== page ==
What Is Over-Selling?

Over-selling occurs when a salesperson continues their sales pitch after the customer has already decided to make a purchase. This mistake can sometimes annoy the customer and could potentially cause the customer to change their mind, resulting in the deal falling through. Over-selling also means trying to upsell a customer on more than they need or want; this may also have the effect of making the customer unconformable.

Key Takeaways

  • Over-selling is continuing with a sales attempt after the customer is already willing to purchase, or attempting to sell a customer more than they need or want.
  • Over-selling can hurt the bottom line of a company, ruin the trust between a customer and a salesperson, hurt repeat business, and result in customers walking away from the deal.
  • Over-selling may have a short-term benefit to the salesperson because they get a sale, but it often comes at the expense of repeat business and customer sanctification.

Understanding Over-Selling

Over-selling may be an effort to convince a customer that an extra item would enhance what they are looking to buy, or that a more expensive version might be a better option.

Over-selling is most common in retail outlets where associates work on a commission basis or through sales-linked bonuses. The salesperson has an incentive to sell as much as possible, regardless of the customers' needs.

Car dealerships are often accused of over-selling. Their sales associates sometimes fail to recognize that they can generate significantly more revenue through return customers and referrals than they can by misleading customers into paying for extras that they neither need nor want. Some associates at car dealerships are willing to sacrifice long-term brand equity for short-term sales by selling customers on anything and everything. 

Disadvantages of Over-Selling

Although it may be done with good intentions, over-selling usually does more harm than good. Great salespeople know when the customer is ready to buy and, thus, when they should close the sale.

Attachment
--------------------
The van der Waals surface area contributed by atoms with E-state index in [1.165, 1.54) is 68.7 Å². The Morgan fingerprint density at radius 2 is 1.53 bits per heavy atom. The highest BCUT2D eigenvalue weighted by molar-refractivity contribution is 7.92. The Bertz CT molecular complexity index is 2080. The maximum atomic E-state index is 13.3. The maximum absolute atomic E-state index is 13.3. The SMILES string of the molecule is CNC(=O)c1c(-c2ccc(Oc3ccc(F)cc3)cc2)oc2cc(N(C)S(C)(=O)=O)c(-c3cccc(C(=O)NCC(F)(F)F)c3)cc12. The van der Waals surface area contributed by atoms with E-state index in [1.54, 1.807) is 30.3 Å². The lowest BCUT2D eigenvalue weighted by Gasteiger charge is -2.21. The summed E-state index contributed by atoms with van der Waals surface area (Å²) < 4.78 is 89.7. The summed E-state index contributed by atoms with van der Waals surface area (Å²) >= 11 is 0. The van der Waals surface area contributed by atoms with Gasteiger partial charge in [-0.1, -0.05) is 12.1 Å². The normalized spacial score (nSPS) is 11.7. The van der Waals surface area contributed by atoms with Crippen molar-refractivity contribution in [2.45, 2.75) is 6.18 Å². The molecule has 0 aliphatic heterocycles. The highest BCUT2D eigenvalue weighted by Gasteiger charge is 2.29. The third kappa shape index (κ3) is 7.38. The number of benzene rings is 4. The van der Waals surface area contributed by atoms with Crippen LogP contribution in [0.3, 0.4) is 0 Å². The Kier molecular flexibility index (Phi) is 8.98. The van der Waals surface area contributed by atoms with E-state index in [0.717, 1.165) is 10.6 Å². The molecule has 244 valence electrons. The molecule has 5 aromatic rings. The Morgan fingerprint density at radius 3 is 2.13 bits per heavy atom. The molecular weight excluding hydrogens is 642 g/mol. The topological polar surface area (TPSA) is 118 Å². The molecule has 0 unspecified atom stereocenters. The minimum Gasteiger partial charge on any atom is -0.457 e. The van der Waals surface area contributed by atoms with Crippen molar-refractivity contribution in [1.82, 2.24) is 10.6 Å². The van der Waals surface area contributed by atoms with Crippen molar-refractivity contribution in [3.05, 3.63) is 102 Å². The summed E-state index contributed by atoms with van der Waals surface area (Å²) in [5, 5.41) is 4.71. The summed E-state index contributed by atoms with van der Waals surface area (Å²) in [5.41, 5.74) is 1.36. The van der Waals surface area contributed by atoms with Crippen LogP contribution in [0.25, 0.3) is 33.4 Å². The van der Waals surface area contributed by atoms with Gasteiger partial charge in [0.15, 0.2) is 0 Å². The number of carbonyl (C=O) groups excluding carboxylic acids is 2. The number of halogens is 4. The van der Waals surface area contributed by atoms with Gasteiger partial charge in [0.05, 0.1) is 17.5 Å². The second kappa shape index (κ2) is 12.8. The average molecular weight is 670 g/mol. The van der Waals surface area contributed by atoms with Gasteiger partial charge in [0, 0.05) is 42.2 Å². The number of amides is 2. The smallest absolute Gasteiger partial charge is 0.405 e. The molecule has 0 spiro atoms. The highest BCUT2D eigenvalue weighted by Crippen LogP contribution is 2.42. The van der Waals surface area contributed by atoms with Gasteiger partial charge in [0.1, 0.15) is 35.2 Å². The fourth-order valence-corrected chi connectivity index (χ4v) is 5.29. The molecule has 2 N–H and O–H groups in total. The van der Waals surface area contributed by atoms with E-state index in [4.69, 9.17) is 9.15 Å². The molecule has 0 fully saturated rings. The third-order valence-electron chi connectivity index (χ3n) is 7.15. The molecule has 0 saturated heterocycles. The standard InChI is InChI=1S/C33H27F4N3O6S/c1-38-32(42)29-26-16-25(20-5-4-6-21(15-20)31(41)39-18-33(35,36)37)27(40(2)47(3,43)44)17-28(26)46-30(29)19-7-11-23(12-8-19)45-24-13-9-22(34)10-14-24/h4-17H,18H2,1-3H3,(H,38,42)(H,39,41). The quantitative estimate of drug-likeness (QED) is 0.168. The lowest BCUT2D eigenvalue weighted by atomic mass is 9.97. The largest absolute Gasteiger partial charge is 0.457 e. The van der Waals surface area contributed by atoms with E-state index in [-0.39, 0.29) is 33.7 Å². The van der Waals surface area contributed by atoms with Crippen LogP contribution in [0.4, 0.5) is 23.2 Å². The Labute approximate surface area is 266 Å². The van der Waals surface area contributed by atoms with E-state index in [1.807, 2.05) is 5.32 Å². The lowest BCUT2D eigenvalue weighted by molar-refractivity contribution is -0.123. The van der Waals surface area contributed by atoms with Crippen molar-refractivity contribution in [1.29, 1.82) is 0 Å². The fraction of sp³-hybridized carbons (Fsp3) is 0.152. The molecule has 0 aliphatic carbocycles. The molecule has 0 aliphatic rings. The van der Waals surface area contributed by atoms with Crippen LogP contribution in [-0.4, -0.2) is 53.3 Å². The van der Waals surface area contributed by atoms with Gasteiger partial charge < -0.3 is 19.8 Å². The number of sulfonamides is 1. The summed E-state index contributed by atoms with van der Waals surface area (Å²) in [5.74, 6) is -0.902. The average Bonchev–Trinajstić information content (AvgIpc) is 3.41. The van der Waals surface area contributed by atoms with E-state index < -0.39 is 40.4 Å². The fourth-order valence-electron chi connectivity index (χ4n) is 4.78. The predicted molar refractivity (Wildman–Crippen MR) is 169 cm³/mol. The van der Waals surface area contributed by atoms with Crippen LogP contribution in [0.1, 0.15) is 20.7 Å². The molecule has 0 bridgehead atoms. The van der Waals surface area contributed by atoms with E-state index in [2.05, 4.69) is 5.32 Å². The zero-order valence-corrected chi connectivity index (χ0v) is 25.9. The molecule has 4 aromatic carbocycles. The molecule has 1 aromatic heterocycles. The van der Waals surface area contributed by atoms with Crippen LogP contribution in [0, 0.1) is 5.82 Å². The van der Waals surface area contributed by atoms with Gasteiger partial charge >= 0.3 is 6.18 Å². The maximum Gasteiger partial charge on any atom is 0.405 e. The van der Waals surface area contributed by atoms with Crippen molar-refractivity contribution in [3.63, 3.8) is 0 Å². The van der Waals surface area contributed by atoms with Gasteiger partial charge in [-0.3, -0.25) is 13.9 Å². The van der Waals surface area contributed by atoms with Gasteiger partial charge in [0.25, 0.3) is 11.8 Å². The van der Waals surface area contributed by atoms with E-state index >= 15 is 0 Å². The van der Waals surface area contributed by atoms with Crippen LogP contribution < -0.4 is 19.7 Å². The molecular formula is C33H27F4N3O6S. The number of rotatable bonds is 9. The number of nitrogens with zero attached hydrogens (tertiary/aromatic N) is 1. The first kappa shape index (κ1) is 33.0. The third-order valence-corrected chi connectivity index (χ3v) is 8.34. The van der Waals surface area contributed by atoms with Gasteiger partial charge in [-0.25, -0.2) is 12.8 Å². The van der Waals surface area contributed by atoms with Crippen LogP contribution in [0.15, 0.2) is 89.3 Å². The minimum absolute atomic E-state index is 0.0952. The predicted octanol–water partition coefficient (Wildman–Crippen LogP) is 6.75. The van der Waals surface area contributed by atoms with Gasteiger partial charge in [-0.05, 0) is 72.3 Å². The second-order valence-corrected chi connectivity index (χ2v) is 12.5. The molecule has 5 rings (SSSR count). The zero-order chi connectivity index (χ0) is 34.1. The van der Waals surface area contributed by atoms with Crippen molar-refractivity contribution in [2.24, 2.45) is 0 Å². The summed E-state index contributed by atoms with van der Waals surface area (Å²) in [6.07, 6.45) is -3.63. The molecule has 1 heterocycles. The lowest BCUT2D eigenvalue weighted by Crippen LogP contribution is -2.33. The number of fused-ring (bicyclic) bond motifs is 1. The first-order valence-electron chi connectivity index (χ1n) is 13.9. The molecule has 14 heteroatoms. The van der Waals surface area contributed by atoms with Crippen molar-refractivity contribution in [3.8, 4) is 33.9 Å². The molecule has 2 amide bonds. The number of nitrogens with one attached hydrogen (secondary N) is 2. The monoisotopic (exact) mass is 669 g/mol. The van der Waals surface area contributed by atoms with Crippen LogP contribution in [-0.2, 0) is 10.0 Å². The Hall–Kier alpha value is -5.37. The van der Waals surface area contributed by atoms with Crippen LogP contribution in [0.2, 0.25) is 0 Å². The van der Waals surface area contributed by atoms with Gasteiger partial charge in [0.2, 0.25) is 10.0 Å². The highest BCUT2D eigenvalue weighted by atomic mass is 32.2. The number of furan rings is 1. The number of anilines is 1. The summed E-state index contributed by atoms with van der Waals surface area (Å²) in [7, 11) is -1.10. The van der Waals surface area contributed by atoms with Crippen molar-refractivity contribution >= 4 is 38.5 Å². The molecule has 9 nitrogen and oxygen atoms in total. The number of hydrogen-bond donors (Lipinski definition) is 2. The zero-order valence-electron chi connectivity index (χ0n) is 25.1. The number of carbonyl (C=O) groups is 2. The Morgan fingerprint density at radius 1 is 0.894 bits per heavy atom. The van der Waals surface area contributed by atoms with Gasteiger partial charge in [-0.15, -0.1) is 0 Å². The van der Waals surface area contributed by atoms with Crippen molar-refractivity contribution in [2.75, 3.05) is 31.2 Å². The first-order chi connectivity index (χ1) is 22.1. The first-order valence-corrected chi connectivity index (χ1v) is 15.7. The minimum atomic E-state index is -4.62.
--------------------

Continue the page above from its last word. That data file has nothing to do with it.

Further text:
Over-selling can have a negative impact on a company’s bottom line. This is because it can raise doubts in the mind of a buyer, often at the precise moment when the customer is looking for a reason to believe that they are making the right choice. Raising this doubt in the customer's mind, because they no longer trust the salesperson, could blow the sale.

Over-selling gives a buyer a reason to pause and ask themselves if they are paying too much, or if the item is more than what they need. Even if the buyer doesn't backpedal in an over-sell situation, the salesperson risks creating false expectations that can never be met, in which case they could be damaging their credibility as a trusted salesperson.

There are reasons to believe that the pitfalls associated with over-selling have become worse over time. This is because buyers are becoming increasingly more informed and better educated; with virtually unlimited access to information and alternatives on the Internet, buyers have likely done their share of research beforehand and may have even made up their mind before ever speaking with a sales professional.

This access to information has changed the sales dynamic; sales representatives are no longer a consumer’s only source of information. Often, salespeople would benefit from a soft-sell approach, or through presenting various options to customers. Need-based selling, or adaptive selling, is usually a preferable alternative to over-selling.

Example of Over-Selling

Suppose there is a college student without a lot of money. They need a used, cheap, and reliable car for getting to and from a part-time job. They only have $1,500 to spend on the car and they tell the salesperson this upfront.

Immediately the salesperson starts showing them cars priced at $5,000 to $10,000, telling the student they can get "...easy financing to afford these much better cars." The student, who already has a bunch of student loans doesn't like the idea of taking on more debt. They relay this information to the salesperson, who continues to talk about how the low the interest rate is, and how filling out the forms will only take a few minutes.

The student, uncomfortable with the overselling, leaves and goes to another dealership or to another salesperson who will show them what they are asking for.